I think that in every Maker’s heart of hearts, there is a dream of being surrounded by others like them who live their lives working and dancing to their own heartsong, trying to do their own best work and cheering each other on to greater effort. We dream of a place that supports us in our journey while letting us find our own way to our own best life.
In 2001, a group of friends graduated from college and set out on a cross-country road trip to interview people who lived “lives centered around what was meaningful for them.” The boys acquired an RV, and wandered around countryside filming a documentary about their trip in which they brazenly approached all sorts of people who were doing what looked like interesting things and asked them a lot of personal questions about life-issues like, “How do you know that this thing…
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Japanese farmer-philosopher Masanobu Fukuoda once said, “The ultimate goal of farming is not the growing of crops, but the cultivation of human beings.“
Hands-on (often inept) fooling around with stuff has been called “tinkering.” The top definition for the word “tinkering” in the online collaborative Urban Dictionary is this: “to mess around with something and you don’t really have a clue what you are doing.” (The regular dictionary definitions are pretty boring.)
“Meaningful Work” is the new Grail, it seems. Every time you turn around there’s somebody or other admonishing and exhorting you to get out there and “find” the work that gives meaning to your life. It’s the key to happiness, joy and self-fulfillment, they say.
It occurs to me that it is probably not possible to convince humans to take a long-term view using argument or persuasion or logical thinking. It seems to me that people focus on long-term because they want to or because they’re tired of hitting themselves upside the head all the time and really tired of having to climb out of potholes that turn out to be really deep and gnarly lava tubes.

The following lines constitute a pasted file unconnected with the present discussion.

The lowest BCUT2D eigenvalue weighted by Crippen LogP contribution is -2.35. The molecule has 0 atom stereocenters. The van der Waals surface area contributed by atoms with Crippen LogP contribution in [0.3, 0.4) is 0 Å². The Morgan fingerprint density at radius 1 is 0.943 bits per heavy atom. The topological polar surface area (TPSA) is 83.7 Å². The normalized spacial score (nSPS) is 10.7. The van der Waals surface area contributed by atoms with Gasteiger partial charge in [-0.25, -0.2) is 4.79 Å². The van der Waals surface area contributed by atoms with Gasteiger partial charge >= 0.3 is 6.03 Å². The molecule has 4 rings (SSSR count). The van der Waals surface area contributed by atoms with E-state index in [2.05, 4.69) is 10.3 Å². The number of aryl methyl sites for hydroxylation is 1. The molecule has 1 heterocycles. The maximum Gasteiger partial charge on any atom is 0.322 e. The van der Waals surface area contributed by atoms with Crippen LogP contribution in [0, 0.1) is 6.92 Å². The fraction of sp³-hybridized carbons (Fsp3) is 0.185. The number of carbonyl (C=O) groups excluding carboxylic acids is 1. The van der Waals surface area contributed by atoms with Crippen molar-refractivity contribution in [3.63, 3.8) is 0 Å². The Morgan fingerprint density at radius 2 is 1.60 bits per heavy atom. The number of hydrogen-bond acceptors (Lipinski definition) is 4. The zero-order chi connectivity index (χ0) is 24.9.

It’s a cliche, of course. Writers, artists, and performers of all sorts (including politicians and business speakers) are forever being told that they have to “find their own voice.” The premise in all this advice is that each one of us is a unique individual with our own way of seeing the world and sometimes by speaking our own truths in our own way we can help other people find theirs.
“Follow your passion”…”take the path with a heart.” We hear that a lot, those of us who are looking for meaning and mana to add to our ordinary lives. Are they the same thing? Do they mean what we’ve been told they mean? Does this advice make sense?
When comedian Steve Martin was interviewed by radio host Charlie Rose, the funnyman was asked to answer the “how” question aspiring performers always ask those who have made a success of their career. Martin said nobody liked hearing this answer, but he did it anyway: “Be so good they can’t ignore you.”
PRODUCT (Book): THE WAR OF ART: Break Through the Blocks and Win Your Inner Creative Battles AUTHOR: Steven Pressfield PUBLISHER: Black Irish Entertainment LLC